ACLU v. Clapper

By: Annette Brinckerhoff

This Thursday, the Federal Court of Appeals passed a verdict concerning the NSA’s collection and storing of civilians telephone metadata.  The court ruled in American Civil Liberties Union v. Clapper, that the ACLU did have a claim and that the NSA’s collection of metadata was unlawful under federal law.  The court decided that the issue at hand was not one of constitutionality, but whether the metadata collection program breached the intent of Section 215 of the Patriot Act.  This section addressed the collection of metadata and specified it’s narrow scope.  Section 215, compelled individual warrants for the collection of data and required the disseminating of data after a short time.  Because of this, the court found the actions of the NSA to be unlawful because they went beyond Section 215s intent.

The court did not pass an order to terminate the collection of metadata by the NSA. This was because it deemed it unnecessary, since congress will shortly answer that question. The Patriot Act, which was passed shortly after the 9/11 attacks as a counterterrorism strategy, is due to expire on June 1st, 2015.  This opens the question for whether congress will renew a revised version of the bill, as it has in the past, or pass the Freedom Act.  An alternative to the Patriot Act, which will focus on protecting individuals freedoms.  This ruling appealed an earlier decision by the Southern District of New York District Court, where judge Pauley ruled the collection program lawful, and the Patriot Act beyond judicial review outside the FISCA courts.

The court recognized the importance of metadata as a source of information that reveals personal information.  It also recognized the programs overarching scope of collection of data  and its three hop system as being overly broad.   The overarching spectrum of the program as well as the long term retainment of the information was found to conflict with the specifications given in section 215.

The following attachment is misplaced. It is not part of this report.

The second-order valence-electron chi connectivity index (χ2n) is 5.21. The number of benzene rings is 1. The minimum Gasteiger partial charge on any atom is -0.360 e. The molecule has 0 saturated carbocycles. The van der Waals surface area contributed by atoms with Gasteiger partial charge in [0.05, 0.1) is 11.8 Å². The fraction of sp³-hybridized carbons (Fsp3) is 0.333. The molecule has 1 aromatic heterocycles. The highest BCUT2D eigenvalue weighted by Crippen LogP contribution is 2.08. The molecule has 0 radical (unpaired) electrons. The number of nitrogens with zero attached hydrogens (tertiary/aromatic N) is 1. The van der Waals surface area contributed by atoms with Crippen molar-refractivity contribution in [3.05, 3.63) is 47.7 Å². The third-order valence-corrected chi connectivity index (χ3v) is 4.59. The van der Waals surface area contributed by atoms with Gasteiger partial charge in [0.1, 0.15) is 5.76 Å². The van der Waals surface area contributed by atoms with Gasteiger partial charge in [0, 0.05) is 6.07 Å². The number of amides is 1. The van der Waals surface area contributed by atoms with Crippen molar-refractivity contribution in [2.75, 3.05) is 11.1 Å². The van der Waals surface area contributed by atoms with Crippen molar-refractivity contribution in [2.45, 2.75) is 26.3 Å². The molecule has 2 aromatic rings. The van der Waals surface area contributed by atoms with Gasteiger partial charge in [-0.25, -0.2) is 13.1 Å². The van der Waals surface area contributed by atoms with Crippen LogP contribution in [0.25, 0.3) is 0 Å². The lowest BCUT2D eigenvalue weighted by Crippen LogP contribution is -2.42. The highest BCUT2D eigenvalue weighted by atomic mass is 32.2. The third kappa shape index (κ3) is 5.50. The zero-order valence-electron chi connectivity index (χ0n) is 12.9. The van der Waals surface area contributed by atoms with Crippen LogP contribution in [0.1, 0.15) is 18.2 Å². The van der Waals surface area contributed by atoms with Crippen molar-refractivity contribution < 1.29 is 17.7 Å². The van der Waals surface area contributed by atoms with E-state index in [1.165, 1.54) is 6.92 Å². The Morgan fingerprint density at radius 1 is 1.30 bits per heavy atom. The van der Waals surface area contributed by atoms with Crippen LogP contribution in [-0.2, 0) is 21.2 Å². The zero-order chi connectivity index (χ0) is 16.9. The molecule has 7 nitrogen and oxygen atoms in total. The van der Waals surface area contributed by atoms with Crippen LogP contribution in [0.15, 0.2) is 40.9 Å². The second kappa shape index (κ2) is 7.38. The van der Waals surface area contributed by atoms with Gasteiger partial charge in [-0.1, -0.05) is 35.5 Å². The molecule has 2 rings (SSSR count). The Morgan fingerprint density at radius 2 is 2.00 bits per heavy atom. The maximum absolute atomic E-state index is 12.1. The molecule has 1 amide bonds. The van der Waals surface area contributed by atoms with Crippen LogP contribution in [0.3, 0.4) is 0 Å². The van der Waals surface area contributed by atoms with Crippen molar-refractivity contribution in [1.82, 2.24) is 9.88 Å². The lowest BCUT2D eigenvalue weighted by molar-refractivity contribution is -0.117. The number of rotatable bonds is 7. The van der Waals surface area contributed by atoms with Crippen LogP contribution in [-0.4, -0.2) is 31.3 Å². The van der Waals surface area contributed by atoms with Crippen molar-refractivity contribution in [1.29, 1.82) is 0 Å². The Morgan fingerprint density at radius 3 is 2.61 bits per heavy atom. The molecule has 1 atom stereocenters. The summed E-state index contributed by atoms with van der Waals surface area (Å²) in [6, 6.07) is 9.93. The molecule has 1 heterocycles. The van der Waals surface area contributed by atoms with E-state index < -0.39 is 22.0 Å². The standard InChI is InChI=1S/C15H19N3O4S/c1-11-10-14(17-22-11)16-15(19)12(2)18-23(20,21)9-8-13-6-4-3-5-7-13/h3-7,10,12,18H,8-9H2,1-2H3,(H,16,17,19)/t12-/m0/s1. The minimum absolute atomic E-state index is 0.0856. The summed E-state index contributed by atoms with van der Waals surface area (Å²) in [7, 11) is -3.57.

The implications of the ruling pass judgement on the activities conducted by the NSA during a critical moment in the debate.  As congress works to decide on the next step of legislation concerning counterterrorism and our civil liberties, the decision will have weight on the legality of these invasions of privacy.  This ruling also serves as precedent when the constitutionality of bulk collection is questioned after congress passes legislation in the wake of June 1st.

The role of the court system is to determine whether the action taken by the NSA is in accordance with our laws.  If not, it must be clear and present danger. The magnitude of this decision is important to note as it relates to the freedoms and liberties of every American by the constitution.  As congress struggles to address how to respond to transnational terrorism, a new and complex threat, the judicial system must take on a strong role in the checks and balances on government.

Photo: Pat Dollardnsa_eye

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